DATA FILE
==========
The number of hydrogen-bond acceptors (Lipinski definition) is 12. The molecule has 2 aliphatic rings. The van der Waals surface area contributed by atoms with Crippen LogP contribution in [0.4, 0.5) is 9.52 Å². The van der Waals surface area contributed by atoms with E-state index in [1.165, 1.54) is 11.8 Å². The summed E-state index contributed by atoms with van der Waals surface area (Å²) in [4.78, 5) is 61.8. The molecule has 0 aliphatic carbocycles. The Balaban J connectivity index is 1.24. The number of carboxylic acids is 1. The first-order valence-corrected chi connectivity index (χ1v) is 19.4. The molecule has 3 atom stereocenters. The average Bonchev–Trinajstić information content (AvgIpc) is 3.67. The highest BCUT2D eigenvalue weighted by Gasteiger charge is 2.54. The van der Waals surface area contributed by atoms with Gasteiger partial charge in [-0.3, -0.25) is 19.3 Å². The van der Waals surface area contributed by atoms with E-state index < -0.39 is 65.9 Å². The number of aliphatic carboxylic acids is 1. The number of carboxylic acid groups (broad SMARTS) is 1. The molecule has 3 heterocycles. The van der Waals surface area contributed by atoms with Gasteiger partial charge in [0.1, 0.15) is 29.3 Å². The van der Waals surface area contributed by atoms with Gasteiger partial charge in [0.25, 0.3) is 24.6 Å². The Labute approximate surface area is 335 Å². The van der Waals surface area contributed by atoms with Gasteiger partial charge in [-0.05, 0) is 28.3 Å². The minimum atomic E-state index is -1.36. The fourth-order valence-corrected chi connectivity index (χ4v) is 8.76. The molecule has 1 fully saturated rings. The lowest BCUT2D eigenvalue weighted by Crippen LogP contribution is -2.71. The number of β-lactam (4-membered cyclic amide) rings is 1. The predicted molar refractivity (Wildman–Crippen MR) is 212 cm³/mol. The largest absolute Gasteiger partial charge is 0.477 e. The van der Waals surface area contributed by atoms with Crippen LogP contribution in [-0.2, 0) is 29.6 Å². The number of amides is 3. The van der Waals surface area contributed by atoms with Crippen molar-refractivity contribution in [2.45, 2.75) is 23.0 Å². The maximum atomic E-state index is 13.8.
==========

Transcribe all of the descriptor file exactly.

The number of hydrogen-bond acceptors (Lipinski definition) is 12. The molecule has 2 aliphatic rings. The van der Waals surface area contributed by atoms with Crippen LogP contribution in [0.4, 0.5) is 9.52 Å². The van der Waals surface area contributed by atoms with E-state index in [1.165, 1.54) is 11.8 Å². The summed E-state index contributed by atoms with van der Waals surface area (Å²) in [4.78, 5) is 61.8. The molecule has 0 aliphatic carbocycles. The Balaban J connectivity index is 1.24. The number of carboxylic acids is 1. The first-order valence-corrected chi connectivity index (χ1v) is 19.4. The molecule has 3 atom stereocenters. The average Bonchev–Trinajstić information content (AvgIpc) is 3.67. The highest BCUT2D eigenvalue weighted by Gasteiger charge is 2.54. The van der Waals surface area contributed by atoms with Gasteiger partial charge in [-0.3, -0.25) is 19.3 Å². The van der Waals surface area contributed by atoms with E-state index < -0.39 is 65.9 Å². The number of aliphatic carboxylic acids is 1. The number of carboxylic acid groups (broad SMARTS) is 1. The molecule has 3 heterocycles. The van der Waals surface area contributed by atoms with Gasteiger partial charge in [0.1, 0.15) is 29.3 Å². The van der Waals surface area contributed by atoms with Gasteiger partial charge in [0.25, 0.3) is 24.6 Å². The Labute approximate surface area is 335 Å². The van der Waals surface area contributed by atoms with Gasteiger partial charge in [-0.05, 0) is 28.3 Å². The minimum atomic E-state index is -1.36. The fourth-order valence-corrected chi connectivity index (χ4v) is 8.76. The molecule has 1 fully saturated rings. The lowest BCUT2D eigenvalue weighted by Crippen LogP contribution is -2.71. The number of β-lactam (4-membered cyclic amide) rings is 1. The predicted molar refractivity (Wildman–Crippen MR) is 212 cm³/mol. The largest absolute Gasteiger partial charge is 0.477 e. The van der Waals surface area contributed by atoms with Crippen LogP contribution in [-0.2, 0) is 29.6 Å². The number of amides is 3. The van der Waals surface area contributed by atoms with Crippen molar-refractivity contribution in [2.45, 2.75) is 23.0 Å². The maximum atomic E-state index is 13.8.